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What You Need to Know about Fund Sustainability Ratings

Given the choice between two funds that have similar returns, many people prefer to invest in the one that prioritizes investing in companies that have good environmental practices, good governance or are committed to data security or equality.

Sustainable ratings for mutual funds can help you find these kinds of funds, but because most of these ratings are fairly new, many investors aren’t sure how to use them effectively.

Sustainability fund ratings were a major topic of conversation in our recent webinar with FundX Portfolio Manager Avani Rau and Morningstar’s Director of ESG Solutions Tanya Svidler. Rau and Svidler offered practical insights on what ratings really measure, how you can access them, and, most importantly, how to put them to work in your portfolio.

Here are four things you need to know about fund sustainability ratings:

1. What’s the cost? Some ratings are free; others are not

Morningstar globe ratings indicate how an investment fares in its industry group. They’re  available for free at and even at Yahoo Finance. “We really aim to make those as widely available as possible,” Morningstar’s Tanya Svidler said.

“What is not free is access to more detailed, more granular information,” Svidler said. “So for those clients who are building out investment portfolios and might require a deeper level of information and company-level related statistics–that would actually come at an extra cost.”

2. What do ratings measure? Ratings are based on potential risks, not returns

Morningstar’s ratings assess a fund’s underlying holdings using environmental, social and governance (ESG) characteristics using research and analytics from Sustainalytics.

The ratings “are very much risk-based,” Svidler explained. “The idea is to really identify long-term risks and to identify those players that are doing a better job versus the rest of the industry with regard to management of those long-term risks.”

It’s important to remember that “sustainability ratings are portfolio based, not performance based,” FundX’s Avani Rau explained. A fund could have a great sustainability rating even though it hasn’t performed well.

3. How do I use these ratings to find funds? Some ratings are category specific

Morningstar’s globe ratings are specific to a fund’s Morningstar category. “Funds are compared against their respective Morningstar retail category peers, so that U.S. large-cap value funds are compared against other U.S. large-cap value funds etc,” Svidler noted.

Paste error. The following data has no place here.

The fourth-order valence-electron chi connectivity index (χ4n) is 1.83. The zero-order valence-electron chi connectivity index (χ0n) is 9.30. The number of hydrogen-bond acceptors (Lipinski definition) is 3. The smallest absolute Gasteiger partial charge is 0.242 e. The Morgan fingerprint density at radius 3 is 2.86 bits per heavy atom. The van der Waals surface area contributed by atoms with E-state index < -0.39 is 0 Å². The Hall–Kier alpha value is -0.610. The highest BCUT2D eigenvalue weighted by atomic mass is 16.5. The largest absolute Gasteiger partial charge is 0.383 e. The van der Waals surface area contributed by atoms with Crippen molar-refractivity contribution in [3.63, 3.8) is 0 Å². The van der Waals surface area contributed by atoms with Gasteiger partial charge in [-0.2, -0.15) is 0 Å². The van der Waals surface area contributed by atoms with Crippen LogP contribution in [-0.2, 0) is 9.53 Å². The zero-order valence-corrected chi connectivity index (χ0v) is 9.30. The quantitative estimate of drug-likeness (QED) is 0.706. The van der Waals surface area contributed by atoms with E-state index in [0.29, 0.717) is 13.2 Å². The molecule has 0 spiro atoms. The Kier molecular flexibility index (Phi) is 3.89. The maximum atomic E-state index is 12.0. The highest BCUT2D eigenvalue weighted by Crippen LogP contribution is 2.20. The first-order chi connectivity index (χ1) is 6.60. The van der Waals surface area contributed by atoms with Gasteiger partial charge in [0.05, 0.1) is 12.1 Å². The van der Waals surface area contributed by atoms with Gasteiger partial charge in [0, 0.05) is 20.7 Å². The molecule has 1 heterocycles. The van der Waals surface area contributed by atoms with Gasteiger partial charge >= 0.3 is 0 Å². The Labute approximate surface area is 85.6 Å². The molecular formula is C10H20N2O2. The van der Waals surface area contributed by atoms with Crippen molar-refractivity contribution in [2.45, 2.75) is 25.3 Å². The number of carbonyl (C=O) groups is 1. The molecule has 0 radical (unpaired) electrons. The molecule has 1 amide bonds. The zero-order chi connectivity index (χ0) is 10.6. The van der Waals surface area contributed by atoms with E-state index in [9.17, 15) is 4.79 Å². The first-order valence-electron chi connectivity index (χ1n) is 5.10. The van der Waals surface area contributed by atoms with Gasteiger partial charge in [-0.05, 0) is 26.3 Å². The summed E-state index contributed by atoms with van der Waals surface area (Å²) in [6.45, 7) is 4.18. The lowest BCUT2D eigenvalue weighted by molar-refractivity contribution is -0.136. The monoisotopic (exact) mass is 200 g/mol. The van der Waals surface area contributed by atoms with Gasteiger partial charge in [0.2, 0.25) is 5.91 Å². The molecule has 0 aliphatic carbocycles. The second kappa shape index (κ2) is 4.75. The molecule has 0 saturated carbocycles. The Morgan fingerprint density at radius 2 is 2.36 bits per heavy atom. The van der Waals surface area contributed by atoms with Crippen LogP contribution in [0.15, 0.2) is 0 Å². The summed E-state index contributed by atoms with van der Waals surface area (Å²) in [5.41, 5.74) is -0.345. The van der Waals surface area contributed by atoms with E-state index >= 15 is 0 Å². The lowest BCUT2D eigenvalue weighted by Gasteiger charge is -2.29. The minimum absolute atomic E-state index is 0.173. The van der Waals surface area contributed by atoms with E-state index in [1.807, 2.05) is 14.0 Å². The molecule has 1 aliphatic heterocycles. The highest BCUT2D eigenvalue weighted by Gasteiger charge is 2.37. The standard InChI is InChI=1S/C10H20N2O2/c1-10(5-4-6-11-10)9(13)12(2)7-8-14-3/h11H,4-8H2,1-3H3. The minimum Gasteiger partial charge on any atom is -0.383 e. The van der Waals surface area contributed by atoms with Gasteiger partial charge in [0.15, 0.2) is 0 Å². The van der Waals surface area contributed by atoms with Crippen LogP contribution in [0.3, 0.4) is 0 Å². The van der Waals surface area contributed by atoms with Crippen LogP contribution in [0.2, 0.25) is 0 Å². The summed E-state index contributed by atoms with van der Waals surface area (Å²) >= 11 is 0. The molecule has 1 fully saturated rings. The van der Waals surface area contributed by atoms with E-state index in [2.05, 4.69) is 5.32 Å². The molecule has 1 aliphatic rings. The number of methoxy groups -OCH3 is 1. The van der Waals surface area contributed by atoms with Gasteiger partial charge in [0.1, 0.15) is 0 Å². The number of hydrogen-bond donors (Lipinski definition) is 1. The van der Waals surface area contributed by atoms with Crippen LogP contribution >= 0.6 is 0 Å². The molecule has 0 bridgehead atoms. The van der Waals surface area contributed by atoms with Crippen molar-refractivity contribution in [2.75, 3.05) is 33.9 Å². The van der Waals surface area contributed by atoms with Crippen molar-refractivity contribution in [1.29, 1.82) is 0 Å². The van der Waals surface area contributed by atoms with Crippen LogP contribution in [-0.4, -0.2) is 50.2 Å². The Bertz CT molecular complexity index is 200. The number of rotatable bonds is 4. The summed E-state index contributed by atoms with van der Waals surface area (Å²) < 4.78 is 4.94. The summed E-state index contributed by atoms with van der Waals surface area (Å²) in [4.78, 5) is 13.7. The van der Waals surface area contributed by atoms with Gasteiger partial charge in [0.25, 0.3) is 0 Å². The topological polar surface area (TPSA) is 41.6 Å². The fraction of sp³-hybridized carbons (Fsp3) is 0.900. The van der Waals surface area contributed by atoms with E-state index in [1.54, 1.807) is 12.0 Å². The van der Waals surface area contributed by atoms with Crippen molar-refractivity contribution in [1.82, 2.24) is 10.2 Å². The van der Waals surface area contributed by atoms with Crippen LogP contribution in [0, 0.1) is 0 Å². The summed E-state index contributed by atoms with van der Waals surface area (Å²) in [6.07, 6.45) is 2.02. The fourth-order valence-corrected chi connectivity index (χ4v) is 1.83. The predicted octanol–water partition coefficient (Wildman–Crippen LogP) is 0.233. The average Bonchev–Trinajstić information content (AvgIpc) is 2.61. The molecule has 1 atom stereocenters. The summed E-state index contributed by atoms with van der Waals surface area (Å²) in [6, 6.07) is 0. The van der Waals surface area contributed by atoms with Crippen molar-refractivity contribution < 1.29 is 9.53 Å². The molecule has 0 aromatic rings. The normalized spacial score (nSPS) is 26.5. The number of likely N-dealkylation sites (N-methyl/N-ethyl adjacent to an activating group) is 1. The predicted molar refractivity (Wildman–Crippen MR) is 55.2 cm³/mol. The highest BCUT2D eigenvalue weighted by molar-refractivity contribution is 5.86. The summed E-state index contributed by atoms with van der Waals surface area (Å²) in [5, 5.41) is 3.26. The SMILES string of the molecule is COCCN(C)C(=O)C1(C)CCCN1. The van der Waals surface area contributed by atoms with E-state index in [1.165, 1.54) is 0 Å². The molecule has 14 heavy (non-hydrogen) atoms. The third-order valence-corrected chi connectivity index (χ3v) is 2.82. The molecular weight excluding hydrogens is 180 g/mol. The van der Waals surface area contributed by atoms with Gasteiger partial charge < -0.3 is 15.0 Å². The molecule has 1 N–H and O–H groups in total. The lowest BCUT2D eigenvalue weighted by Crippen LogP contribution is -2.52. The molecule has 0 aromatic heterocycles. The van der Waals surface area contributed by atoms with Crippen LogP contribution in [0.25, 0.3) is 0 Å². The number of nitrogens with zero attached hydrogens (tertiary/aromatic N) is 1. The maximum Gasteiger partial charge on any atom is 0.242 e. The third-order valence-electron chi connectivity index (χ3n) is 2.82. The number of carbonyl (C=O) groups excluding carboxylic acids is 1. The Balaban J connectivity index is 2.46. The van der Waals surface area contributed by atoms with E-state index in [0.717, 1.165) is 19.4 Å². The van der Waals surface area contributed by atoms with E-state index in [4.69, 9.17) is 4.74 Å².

This is great if you know that you want to invest in a U.S. large-cap value fund, but if you’re trying to choose between a U.S. large-cap fund and a foreign fund, the globe ratings aren’t going to give you the apples-to-apples comparison you need.

Morningstar Portfolio Sustainability Scores, on the other hand, aren’t based on fund’s category, so they can be used to make broader investment decisions.

 4. How do ratings fit into my strategy? Ratings can enhance your process

Sustainability ratings can enhance your current investment process by giving you more funds to choose from, but ratings aren’t intended to replace your process.

“It’s really just one of the factors that investors need to look at,” Svidler said. It’s designed to complement your existing strategy.

“We already have a system in place for fund selection,” Rau said, and we’ve integrated Morningstar’s sustainability scores into this process.

The takeaway here is that there’s a lot to like about fund sustainability ratings. They give you a larger universe of sustainable funds to choose from, and you get access to data that you probably didn’t have before.

However, as you can see, sustainability is just one of many considerations you’ll want to make when you’re selecting funds. You’ll also want to focus on a fund’s risks and returns, and you should seek out funds that can help you build a diversified portfolio. It also helps to have a process that prompts you to check on your funds over time to make sure they continue to meet your standards.

This post by FundX President Janet Brown initially appeared on Forbes.